This is probably the darkest (literally) Disney cartoon made, even eclipsing Snow White for dismal castle scenes and skeletons. My daughter, then 7, simply didn't go for it and found it 'far too scary' towards the end - the Barbie and Cinderella films are more her bag. My son at the same age loved it however, and I quite enjoyed watching it with him as well. The story involves a young boy farmer (who has dreams of being a great warrior) and his magic pig, who both search for the mystical Black Cauldron. The scene with the three witches who guard the Black Cauldron is a highlight in a pretty consistent film (once the story gets going). OK, some of the characters, well one really, the Bard, are a bit wet, and occasionally the slapstick seems out of place, but the cosmic struggle between good (the farm-boy Taran) and evil (the Horned King) is well done and there a few nice touches. Personally I prefer the older 'Sword in the stone' though which has a similar feel, as it's also a medieval fantasy, although that one's relatively pig free. However do have a look at the excellent book this film was adapted from: The Black Cauldron (Chronicles of Prydain) by Lloyd Alexander, aimed squarely at preteen boys around 10 - it's part of a cult series of books first published in the 1960s.

This film is strangely reminiscent of the earlier 1982 film - Conan the Barbarian, particularly the tomb sequence where Taran finds the enchanted sword. Although this film is a little scary for most little ones despite the U rating, the humour lightens the film considerably and it's no more frightening than Sheer Khan's sequences in The Jungle Book really. Overall I think older preteen children aged around 7+ (and more likely a boy I suspect) would enjoy watching 'The Black Cauldron' few times.
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3 of 3 people found the following review helpful By Victor HALL OF FAMETOP 100 REVIEWER on 8 April 2010
Format: DVD Verified Purchase
This is a film that really made an impression on me when I saw it in the cinema as a child. Not normally a fan of the saccharine Disney style, I hadn't been keen to go and see it. However, I came away from the cinema with a totally different opinion of Disney. This is a much darker film than their usual fare, with the usual schmaltz mixed with a good dose of what can only be described as horror.

Telling the tale of Taran, a pig keeper who gets mixed up in the war against the Horned King, who needs the magical and evil Black Cauldron of the title in order to bring alive his army of undead warriors. There are the usual Disney elements here - talking animals, comedy villain sidekicks and moral lesson. But much, much, darker than usual with the demonic Horned King (voiced by an underused John Hurt), and armies of skeletal spectral warriors creeping across the land. I loved it then, and I love it now.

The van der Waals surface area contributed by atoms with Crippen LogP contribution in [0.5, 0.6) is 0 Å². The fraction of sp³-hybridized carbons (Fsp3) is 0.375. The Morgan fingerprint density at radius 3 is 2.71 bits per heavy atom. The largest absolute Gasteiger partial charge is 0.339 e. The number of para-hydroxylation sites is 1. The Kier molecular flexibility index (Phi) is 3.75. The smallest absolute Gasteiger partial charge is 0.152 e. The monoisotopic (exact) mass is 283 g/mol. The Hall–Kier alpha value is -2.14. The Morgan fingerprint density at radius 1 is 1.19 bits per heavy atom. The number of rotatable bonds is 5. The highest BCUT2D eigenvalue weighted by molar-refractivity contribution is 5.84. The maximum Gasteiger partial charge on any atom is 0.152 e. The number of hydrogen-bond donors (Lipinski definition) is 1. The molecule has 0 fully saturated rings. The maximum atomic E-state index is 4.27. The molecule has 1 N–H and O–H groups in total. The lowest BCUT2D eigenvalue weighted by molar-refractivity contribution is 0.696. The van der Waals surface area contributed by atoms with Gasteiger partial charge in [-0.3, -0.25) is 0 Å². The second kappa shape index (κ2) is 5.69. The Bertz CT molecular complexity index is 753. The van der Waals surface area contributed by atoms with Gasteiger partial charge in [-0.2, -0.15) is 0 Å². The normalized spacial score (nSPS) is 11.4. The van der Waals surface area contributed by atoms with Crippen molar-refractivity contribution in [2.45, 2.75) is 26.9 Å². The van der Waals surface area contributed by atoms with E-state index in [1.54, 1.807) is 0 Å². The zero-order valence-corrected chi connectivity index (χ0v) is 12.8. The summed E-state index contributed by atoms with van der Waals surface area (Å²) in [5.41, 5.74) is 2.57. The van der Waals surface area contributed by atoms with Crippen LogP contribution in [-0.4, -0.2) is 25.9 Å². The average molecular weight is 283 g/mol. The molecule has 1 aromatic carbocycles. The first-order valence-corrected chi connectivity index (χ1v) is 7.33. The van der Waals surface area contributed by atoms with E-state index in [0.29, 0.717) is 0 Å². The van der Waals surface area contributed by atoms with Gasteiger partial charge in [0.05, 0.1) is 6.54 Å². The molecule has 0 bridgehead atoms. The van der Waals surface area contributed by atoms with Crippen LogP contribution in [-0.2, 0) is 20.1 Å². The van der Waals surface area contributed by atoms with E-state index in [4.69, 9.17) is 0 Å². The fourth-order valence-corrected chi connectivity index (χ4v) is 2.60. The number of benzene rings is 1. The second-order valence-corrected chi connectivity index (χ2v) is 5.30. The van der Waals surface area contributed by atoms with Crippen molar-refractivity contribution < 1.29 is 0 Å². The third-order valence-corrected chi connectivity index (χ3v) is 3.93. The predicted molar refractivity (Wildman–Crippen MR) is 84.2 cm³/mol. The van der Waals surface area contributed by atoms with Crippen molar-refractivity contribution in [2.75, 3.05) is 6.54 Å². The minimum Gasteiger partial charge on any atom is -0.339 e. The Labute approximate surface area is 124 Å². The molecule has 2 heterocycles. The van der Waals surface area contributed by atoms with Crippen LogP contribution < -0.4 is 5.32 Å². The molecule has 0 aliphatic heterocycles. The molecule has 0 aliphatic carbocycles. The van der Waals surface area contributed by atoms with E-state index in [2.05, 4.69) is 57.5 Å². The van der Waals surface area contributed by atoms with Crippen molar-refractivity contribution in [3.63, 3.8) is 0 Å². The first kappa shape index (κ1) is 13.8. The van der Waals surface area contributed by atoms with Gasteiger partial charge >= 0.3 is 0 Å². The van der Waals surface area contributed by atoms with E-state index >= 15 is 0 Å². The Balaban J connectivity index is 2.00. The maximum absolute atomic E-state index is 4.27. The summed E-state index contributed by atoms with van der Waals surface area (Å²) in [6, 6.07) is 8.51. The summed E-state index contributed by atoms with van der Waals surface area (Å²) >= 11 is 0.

I'm not sure the U certificate is totally appropriate, I think a PG would be better. As a 9 yr old kid I know it gave me nightmares!

This is a nice presentation, 5.1 surround sound (which shows of Elmer Bernstein's excellent score nicely). In widescreen. The colours seem a bit washed out and dingy at times, but if memory serves it was like that in the initial cinema release.

Well worth getting, especially for those looking for something a little different from the usual Disney fare.
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23 of 25 people found the following review helpful By A Customer on 14 May 2003
Format: DVD
Usually The Black Cauldron is completely looked over and not acknowledged as a great diney film. But the film itself is truly a gem. based on Lloyd Alexander's chronicles of Prydain series the film is a combination of the books. The animation is truly superb. Some of the sequences are trulybreathtaking and their beauty is enhanced by the fact that the film has been presented for the first time on home release in its glorious original cinemascope. The story does have a weakness due to the fact that during the late 70's and and early eighties everything at disney was in chaos due to the fact that most of theanimators who had made the animated features up to that point were retiring annd new animators were coming in and everyone had their own idea about the film and it started to get a little confused and a lot of animation was cut or redone. Still the final product works, and some scenes and characters are quite memorable. the bonus features are not to great there are quite a few galleries with concept art, original animation and original sketches, it's only a shame that some of the cut scenes couldn't be included. If you are a fan of the original books you might not welcomethe combination of the stories but foranyone wanting to get interested in the stories it'sas good asany place to start.